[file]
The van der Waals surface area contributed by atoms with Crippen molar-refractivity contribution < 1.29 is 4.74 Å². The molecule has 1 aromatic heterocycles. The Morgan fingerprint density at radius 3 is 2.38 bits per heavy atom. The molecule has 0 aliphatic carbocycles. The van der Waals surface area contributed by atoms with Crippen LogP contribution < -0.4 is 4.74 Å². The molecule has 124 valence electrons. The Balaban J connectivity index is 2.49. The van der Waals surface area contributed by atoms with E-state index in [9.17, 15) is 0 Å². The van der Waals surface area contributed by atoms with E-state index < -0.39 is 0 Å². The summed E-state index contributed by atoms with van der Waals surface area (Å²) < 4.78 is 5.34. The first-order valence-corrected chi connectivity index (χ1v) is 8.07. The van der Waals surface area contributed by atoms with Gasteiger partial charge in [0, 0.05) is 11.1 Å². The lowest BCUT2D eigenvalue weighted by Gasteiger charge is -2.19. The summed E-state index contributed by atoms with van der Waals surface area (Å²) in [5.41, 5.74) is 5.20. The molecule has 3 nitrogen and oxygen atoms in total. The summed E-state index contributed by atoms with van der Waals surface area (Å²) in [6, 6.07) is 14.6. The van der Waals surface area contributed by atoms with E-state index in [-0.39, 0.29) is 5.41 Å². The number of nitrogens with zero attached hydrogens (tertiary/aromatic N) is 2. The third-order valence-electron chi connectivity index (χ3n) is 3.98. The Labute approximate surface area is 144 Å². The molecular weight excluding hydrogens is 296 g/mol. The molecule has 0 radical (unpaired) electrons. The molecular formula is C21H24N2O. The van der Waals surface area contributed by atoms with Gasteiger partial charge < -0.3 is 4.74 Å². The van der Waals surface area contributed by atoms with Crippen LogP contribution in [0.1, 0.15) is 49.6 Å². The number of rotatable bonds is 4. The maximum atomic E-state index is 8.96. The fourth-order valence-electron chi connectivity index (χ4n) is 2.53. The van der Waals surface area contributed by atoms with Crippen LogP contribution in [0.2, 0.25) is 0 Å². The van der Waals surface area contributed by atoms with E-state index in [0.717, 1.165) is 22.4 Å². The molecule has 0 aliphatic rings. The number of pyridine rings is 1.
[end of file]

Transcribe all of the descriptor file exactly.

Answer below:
The van der Waals surface area contributed by atoms with Crippen molar-refractivity contribution < 1.29 is 4.74 Å². The molecule has 1 aromatic heterocycles. The Morgan fingerprint density at radius 3 is 2.38 bits per heavy atom. The molecule has 0 aliphatic carbocycles. The van der Waals surface area contributed by atoms with Crippen LogP contribution < -0.4 is 4.74 Å². The molecule has 124 valence electrons. The Balaban J connectivity index is 2.49. The van der Waals surface area contributed by atoms with E-state index in [9.17, 15) is 0 Å². The van der Waals surface area contributed by atoms with E-state index < -0.39 is 0 Å². The summed E-state index contributed by atoms with van der Waals surface area (Å²) < 4.78 is 5.34. The first-order valence-corrected chi connectivity index (χ1v) is 8.07. The van der Waals surface area contributed by atoms with Gasteiger partial charge in [0, 0.05) is 11.1 Å². The lowest BCUT2D eigenvalue weighted by Gasteiger charge is -2.19. The summed E-state index contributed by atoms with van der Waals surface area (Å²) in [5.41, 5.74) is 5.20. The molecule has 3 nitrogen and oxygen atoms in total. The summed E-state index contributed by atoms with van der Waals surface area (Å²) in [6, 6.07) is 14.6. The van der Waals surface area contributed by atoms with E-state index in [-0.39, 0.29) is 5.41 Å². The number of nitrogens with zero attached hydrogens (tertiary/aromatic N) is 2. The third-order valence-electron chi connectivity index (χ3n) is 3.98. The Labute approximate surface area is 144 Å². The molecular weight excluding hydrogens is 296 g/mol. The molecule has 0 radical (unpaired) electrons. The molecular formula is C21H24N2O. The van der Waals surface area contributed by atoms with Gasteiger partial charge < -0.3 is 4.74 Å². The van der Waals surface area contributed by atoms with Crippen LogP contribution in [0.1, 0.15) is 49.6 Å². The number of rotatable bonds is 4. The maximum atomic E-state index is 8.96. The fourth-order valence-electron chi connectivity index (χ4n) is 2.53. The van der Waals surface area contributed by atoms with Crippen LogP contribution in [0.2, 0.25) is 0 Å². The van der Waals surface area contributed by atoms with E-state index in [0.717, 1.165) is 22.4 Å². The molecule has 0 aliphatic rings. The number of pyridine rings is 1.